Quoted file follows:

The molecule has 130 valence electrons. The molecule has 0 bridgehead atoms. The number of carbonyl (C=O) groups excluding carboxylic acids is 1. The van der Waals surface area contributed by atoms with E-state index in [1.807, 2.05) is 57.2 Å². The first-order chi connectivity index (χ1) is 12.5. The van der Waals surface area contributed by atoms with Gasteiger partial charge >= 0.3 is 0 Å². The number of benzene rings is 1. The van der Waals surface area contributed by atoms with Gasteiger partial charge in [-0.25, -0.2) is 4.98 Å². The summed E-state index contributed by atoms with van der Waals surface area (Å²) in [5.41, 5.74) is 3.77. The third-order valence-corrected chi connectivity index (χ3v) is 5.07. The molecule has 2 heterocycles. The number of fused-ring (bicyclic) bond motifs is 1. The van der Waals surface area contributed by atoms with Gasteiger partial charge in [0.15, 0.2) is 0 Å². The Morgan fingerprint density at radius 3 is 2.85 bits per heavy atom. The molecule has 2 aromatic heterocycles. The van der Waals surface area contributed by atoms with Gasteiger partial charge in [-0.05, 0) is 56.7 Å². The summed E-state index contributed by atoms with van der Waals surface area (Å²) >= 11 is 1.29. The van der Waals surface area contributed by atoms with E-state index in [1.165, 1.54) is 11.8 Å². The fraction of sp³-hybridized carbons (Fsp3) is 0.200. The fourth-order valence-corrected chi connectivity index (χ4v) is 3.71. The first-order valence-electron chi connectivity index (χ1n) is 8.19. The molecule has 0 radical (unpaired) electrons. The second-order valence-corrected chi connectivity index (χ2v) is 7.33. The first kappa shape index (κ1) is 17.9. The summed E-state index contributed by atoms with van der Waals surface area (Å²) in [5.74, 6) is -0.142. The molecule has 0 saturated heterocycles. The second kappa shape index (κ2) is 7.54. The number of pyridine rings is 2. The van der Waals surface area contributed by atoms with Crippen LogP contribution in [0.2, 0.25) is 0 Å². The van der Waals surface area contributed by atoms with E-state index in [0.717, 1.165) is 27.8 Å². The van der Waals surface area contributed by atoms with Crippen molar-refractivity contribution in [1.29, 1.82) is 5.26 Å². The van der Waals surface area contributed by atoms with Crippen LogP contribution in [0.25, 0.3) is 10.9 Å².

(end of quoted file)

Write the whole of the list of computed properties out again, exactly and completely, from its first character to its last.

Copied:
The molecule has 130 valence electrons. The molecule has 0 bridgehead atoms. The number of carbonyl (C=O) groups excluding carboxylic acids is 1. The van der Waals surface area contributed by atoms with E-state index in [1.807, 2.05) is 57.2 Å². The first-order chi connectivity index (χ1) is 12.5. The van der Waals surface area contributed by atoms with Gasteiger partial charge >= 0.3 is 0 Å². The number of benzene rings is 1. The van der Waals surface area contributed by atoms with Gasteiger partial charge in [-0.25, -0.2) is 4.98 Å². The summed E-state index contributed by atoms with van der Waals surface area (Å²) in [5.41, 5.74) is 3.77. The third-order valence-corrected chi connectivity index (χ3v) is 5.07. The molecule has 2 heterocycles. The number of fused-ring (bicyclic) bond motifs is 1. The van der Waals surface area contributed by atoms with Gasteiger partial charge in [0.15, 0.2) is 0 Å². The Morgan fingerprint density at radius 3 is 2.85 bits per heavy atom. The molecule has 2 aromatic heterocycles. The van der Waals surface area contributed by atoms with Gasteiger partial charge in [-0.05, 0) is 56.7 Å². The summed E-state index contributed by atoms with van der Waals surface area (Å²) >= 11 is 1.29. The van der Waals surface area contributed by atoms with E-state index in [1.165, 1.54) is 11.8 Å². The fraction of sp³-hybridized carbons (Fsp3) is 0.200. The fourth-order valence-corrected chi connectivity index (χ4v) is 3.71. The first-order valence-electron chi connectivity index (χ1n) is 8.19. The molecule has 0 radical (unpaired) electrons. The second-order valence-corrected chi connectivity index (χ2v) is 7.33. The first kappa shape index (κ1) is 17.9. The summed E-state index contributed by atoms with van der Waals surface area (Å²) in [5.74, 6) is -0.142. The molecule has 0 saturated heterocycles. The second kappa shape index (κ2) is 7.54. The number of pyridine rings is 2. The van der Waals surface area contributed by atoms with Crippen LogP contribution in [0.2, 0.25) is 0 Å². The van der Waals surface area contributed by atoms with E-state index in [0.717, 1.165) is 27.8 Å². The van der Waals surface area contributed by atoms with Crippen molar-refractivity contribution in [1.29, 1.82) is 5.26 Å². The van der Waals surface area contributed by atoms with Crippen LogP contribution in [0.25, 0.3) is 10.9 Å².